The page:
Picturing the New DealGAMBIER, Ohio (October 15, 2010)
Images that capture the African American experience in the 1930s make up "Claiming Citizenship: African Americans and New Deal Photography," an exhibition in the Olin Art Gallery at Kenyon College that opens on October 21.
The free exhibition includes the work of eminent photographers, including Gordon Parks, Dorothea Lange, Russell Lee, Arthur Rothstein, Marjory Collins and Marion Post Wolcott. Curator Rickie Solinger will discuss the exhibition on Thursday, October 28, at 7:30 p.m., in the Olin Auditorium, followed by a reception in the gallery.
"Claiming Citizenship" demonstrates the role of U.S. government programs in opening opportunities for African Americans. Literacy, home-ownership and community-based programs that trained and paid workers and artists helped set the stage for the next-generation civil rights movement.
Solinger examined thousands of New Deal-era photographs in the Library of Congress and the National Archives, gleaning fifty for this exhibit. The photos stored at the Library of Congress were taken under the auspices of the Farm Security Administration by now well-known photographers documenting "the ravages of the Great Depression." Those stored at the National Archives were produced by mostly unnamed photographers whose mission was to document the accomplishments of the New Deal.
"We need to know history better than we do," she said. The exhibit "raises questions about contemporary politics and the kinds of things Americans are struggling to come to terms with now: Who is a citizen? Why is history important? Is the federal government a force for good or not?"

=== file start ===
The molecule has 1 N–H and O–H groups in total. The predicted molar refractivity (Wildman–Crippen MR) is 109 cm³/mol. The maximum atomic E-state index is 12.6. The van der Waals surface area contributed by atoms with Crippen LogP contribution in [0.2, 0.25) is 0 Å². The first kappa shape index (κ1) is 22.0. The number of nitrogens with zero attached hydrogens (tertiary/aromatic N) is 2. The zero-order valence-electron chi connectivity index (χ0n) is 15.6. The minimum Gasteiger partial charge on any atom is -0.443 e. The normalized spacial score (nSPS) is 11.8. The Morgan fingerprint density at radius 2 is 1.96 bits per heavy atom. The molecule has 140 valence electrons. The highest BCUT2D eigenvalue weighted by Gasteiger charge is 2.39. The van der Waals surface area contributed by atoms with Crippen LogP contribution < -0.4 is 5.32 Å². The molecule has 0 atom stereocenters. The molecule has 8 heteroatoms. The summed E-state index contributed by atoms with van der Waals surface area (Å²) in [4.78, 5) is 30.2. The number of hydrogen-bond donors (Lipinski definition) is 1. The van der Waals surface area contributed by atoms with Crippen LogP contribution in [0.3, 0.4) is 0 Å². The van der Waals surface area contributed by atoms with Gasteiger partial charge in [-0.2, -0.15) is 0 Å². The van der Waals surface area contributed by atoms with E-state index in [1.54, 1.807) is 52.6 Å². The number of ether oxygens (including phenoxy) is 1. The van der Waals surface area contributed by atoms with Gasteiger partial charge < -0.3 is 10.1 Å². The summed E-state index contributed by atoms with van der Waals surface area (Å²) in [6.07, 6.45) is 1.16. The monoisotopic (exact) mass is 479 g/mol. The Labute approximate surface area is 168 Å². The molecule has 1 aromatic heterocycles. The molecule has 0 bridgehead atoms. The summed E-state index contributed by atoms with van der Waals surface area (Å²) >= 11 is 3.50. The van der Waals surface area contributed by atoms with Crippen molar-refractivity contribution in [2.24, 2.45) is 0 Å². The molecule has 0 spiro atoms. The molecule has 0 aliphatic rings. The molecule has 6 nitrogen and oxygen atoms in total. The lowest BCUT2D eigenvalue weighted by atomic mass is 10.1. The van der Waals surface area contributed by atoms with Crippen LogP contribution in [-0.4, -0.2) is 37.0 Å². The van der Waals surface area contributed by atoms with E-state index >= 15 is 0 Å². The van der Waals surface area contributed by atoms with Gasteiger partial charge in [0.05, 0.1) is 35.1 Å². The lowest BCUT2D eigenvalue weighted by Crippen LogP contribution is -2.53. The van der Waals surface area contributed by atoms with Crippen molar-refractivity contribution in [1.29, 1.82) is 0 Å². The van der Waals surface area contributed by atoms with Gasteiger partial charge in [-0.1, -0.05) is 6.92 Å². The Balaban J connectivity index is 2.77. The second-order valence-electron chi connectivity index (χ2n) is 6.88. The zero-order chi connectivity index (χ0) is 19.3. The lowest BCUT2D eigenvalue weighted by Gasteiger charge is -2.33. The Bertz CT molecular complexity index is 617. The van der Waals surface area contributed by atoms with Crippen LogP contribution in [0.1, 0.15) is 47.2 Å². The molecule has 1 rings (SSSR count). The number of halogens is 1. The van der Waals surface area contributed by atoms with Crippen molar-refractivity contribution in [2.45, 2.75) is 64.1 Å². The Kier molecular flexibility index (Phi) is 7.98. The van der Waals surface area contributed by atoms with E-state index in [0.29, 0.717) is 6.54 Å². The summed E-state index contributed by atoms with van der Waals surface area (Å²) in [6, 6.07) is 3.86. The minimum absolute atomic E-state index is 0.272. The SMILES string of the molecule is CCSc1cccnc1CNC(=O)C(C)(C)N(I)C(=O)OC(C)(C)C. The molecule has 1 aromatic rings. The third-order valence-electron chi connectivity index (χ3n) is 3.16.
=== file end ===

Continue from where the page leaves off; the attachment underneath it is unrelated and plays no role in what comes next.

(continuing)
These photographs illustrate "how the role of government has ensured the dignity of Americans" and shed light on a nation getting back on its feet during the Great Depression while shedding some of the elements of an "apartheid labor system," Solinger said. "To be a full citizen, you need to be able to live and work in a country not governed by policies that demand racial degradation."
Solinger is an author, curator, editor, and historian. She is the author of Wake Up, Little Susie: Single Pregnancy and Race before Roe v. Wade and Beggars and Choosers: How the Politics of Choice Shapes Adoption, Abortion, and Welfare in the U.S. as well as other books and articles about reproductive and welfare politics. She is the co-editor of Telling Stories to Change the World: Global Voices on the Power of Narrative to Build Community and Make Social Justice Claims.
She curates art exhibitions associated with the themes of her books, and her shows travel to college galleries, "aiming to interrupt the curriculum." She was the curator for "Picturing Policy: Reimagining Government in the New Deal" and "Reimagining the Distaff Tool Kit."
"Claiming Citizenship" continues through December 11.
The gallery is open Monday through Friday, 10:00 a.m. to 8:00 p.m., and Saturday and Sunday, 10:00 a.m. to 5:00 p.m. To learn more about this exhibition and the gallery, contact gallery director Dan Younger by e-mail at email@example.com and by calling 740-427-5346. Please visit the Olin Art Gallery website at www2.kenyon.edu/artgallery.